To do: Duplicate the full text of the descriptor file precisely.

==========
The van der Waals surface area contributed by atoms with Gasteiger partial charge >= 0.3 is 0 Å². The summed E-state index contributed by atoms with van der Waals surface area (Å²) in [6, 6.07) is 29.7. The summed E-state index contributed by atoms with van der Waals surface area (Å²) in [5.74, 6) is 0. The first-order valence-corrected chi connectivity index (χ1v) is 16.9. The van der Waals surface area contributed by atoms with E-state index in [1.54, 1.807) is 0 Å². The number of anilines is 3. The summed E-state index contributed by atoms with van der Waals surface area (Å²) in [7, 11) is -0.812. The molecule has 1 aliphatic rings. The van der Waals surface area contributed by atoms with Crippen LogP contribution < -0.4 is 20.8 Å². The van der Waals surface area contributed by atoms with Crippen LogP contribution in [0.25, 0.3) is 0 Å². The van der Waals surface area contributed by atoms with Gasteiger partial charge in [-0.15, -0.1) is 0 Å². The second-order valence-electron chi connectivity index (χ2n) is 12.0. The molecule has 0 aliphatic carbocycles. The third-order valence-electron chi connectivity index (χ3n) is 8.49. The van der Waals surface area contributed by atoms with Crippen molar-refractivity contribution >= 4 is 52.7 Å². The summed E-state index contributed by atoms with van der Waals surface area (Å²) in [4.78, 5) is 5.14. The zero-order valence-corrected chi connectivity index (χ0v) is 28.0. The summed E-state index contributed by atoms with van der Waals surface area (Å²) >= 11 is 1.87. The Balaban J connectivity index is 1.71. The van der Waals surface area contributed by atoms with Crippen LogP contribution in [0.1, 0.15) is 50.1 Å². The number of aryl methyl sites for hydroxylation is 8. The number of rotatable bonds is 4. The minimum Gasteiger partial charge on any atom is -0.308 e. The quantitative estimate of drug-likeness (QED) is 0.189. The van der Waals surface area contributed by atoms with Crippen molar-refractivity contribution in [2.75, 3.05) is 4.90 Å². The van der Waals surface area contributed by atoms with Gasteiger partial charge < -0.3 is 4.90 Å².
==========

The van der Waals surface area contributed by atoms with Gasteiger partial charge >= 0.3 is 0 Å². The summed E-state index contributed by atoms with van der Waals surface area (Å²) in [6, 6.07) is 29.7. The summed E-state index contributed by atoms with van der Waals surface area (Å²) in [5.74, 6) is 0. The first-order valence-corrected chi connectivity index (χ1v) is 16.9. The van der Waals surface area contributed by atoms with E-state index in [1.54, 1.807) is 0 Å². The number of anilines is 3. The summed E-state index contributed by atoms with van der Waals surface area (Å²) in [7, 11) is -0.812. The molecule has 1 aliphatic rings. The van der Waals surface area contributed by atoms with Crippen LogP contribution < -0.4 is 20.8 Å². The van der Waals surface area contributed by atoms with Crippen LogP contribution in [0.25, 0.3) is 0 Å². The van der Waals surface area contributed by atoms with Gasteiger partial charge in [-0.15, -0.1) is 0 Å². The second-order valence-electron chi connectivity index (χ2n) is 12.0. The molecule has 0 aliphatic carbocycles. The third-order valence-electron chi connectivity index (χ3n) is 8.49. The van der Waals surface area contributed by atoms with Crippen molar-refractivity contribution >= 4 is 52.7 Å². The summed E-state index contributed by atoms with van der Waals surface area (Å²) in [4.78, 5) is 5.14. The zero-order valence-corrected chi connectivity index (χ0v) is 28.0. The summed E-state index contributed by atoms with van der Waals surface area (Å²) >= 11 is 1.87. The Balaban J connectivity index is 1.71. The van der Waals surface area contributed by atoms with Crippen LogP contribution in [0.1, 0.15) is 50.1 Å². The number of aryl methyl sites for hydroxylation is 8. The number of rotatable bonds is 4. The minimum Gasteiger partial charge on any atom is -0.308 e. The quantitative estimate of drug-likeness (QED) is 0.189. The van der Waals surface area contributed by atoms with Crippen molar-refractivity contribution in [2.75, 3.05) is 4.90 Å². The van der Waals surface area contributed by atoms with Gasteiger partial charge < -0.3 is 4.90 Å².